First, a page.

Chrissyreadit @Lindy @twohectobooks I found the article interesting, but possibly also using faulty information to make a point. I do have to go through research to find specific information but artists do have higher rates of depression and higher rates of suicide. This encompasses people who lean toward emotion over logic. It also includes accidental suicide from overdoses- taking in something to numb or dull pain of emotions- partly why gladwells statement 1w
Chrissyreadit Is so easy to believe. Another criticism I question came from 10,000 hours mentioned in a previous book. Yes there are people who make it with the gifts they are born with, but in all fairness 10,000 is an arbitrary not magical number. Spending that much time in a craft or skill does bring a level of competence if not excellence. The last comment I have is if Gladwells book helps people begin engaging in open communication it has served a vital (edited) 1w
Chrissyreadit Purpose, but what it is not discussing openly based on the critique, is that the people who read it are coming from a place already persuaded. It is as the commentator said, how to engage in communication when one is hostile. That depends on the function of the hostility. Does Gladwell discuss this? If one is hostile because they are in a position of power it will be more difficult to address than if they are hostile from a position of fear. 1w
Chrissyreadit Finally, on lying I‘m not sure if gladwell addresses this or not- but humans want to be in a place of safety. For some people it is easy to believe a lie because it is less painful to live that way, or less work to dig for the truth. It could be our spymasters like the title and power but not the actual work and minutiae- that is more science than politics. All in all I find anything that over simplified problematic because we are complex, and yet 1w
Chrissyreadit Sometimes simple can also be truth. I may have just hijacked your post @Lindy but I look forward to seeing what your thoughts are. 1w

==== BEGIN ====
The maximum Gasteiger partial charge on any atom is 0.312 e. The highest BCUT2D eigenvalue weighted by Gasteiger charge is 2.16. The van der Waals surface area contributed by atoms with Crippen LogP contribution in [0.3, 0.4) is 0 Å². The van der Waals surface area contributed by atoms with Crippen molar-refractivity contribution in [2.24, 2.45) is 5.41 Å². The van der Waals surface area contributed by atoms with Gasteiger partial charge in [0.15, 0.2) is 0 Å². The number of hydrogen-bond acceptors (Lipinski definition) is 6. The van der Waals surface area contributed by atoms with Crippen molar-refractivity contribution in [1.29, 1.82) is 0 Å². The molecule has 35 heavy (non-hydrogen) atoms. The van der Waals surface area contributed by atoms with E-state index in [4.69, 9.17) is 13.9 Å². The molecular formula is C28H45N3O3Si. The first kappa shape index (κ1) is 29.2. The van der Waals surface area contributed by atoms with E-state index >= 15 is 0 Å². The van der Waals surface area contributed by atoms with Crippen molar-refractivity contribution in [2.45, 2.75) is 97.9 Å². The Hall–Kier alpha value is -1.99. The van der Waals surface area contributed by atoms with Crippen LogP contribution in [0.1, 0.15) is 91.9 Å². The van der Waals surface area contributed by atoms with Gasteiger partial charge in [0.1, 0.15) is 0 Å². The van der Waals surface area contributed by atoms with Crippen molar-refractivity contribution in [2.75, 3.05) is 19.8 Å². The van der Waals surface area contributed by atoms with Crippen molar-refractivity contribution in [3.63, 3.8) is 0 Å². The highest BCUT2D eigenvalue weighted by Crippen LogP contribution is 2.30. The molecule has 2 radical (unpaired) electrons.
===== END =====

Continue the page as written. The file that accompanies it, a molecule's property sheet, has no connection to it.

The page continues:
Lindy @Chrissyreadit Thanks for all of your comments. I think you would enjoy Gladwell‘s book. I don‘t know if you have triggers, but be forewarned that sexual assaults are included. 1w
Chrissyreadit @Lindy I do not have triggers in nonfiction. I avoid in pleasure reading because of the work I do. 1w
Lindy @Chrissyreadit What shocked me in this book is the amount of alcohol that students consume. Researchers have added to the upper limits in their categories when asking about consumption because 20 or more drinks a night isn‘t out of the question. Something like 1 in 10 students have experienced an alcohol-related blackout in the past 2 weeks. 1w
twohectobooks @Lindy @Chrissyreadit enjoying both of your comments on this! 1w
Chrissyreadit @Lindy I‘m sad but not shocked. That generation is facing high numbers of depression and anxiety- even though previous generations had serious struggles. 1w
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Lindy
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Drinking puts you at the mercy of your environment. It crowds out everything except the most immediate experiences.

squirrelbrain I‘d be interested to hear your thoughts on this one - I nearly borrowed it from the library this week, but resisted (for now!). 2w
Samplergal It‘s on my audible wish list. Let us know if you think it‘s good. I‘ve heard really good reviews. 2w
Lindy @squirrelbrain @Samplergal I‘m 2/3 into it and learning surprising things. 👍 2w
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Lindy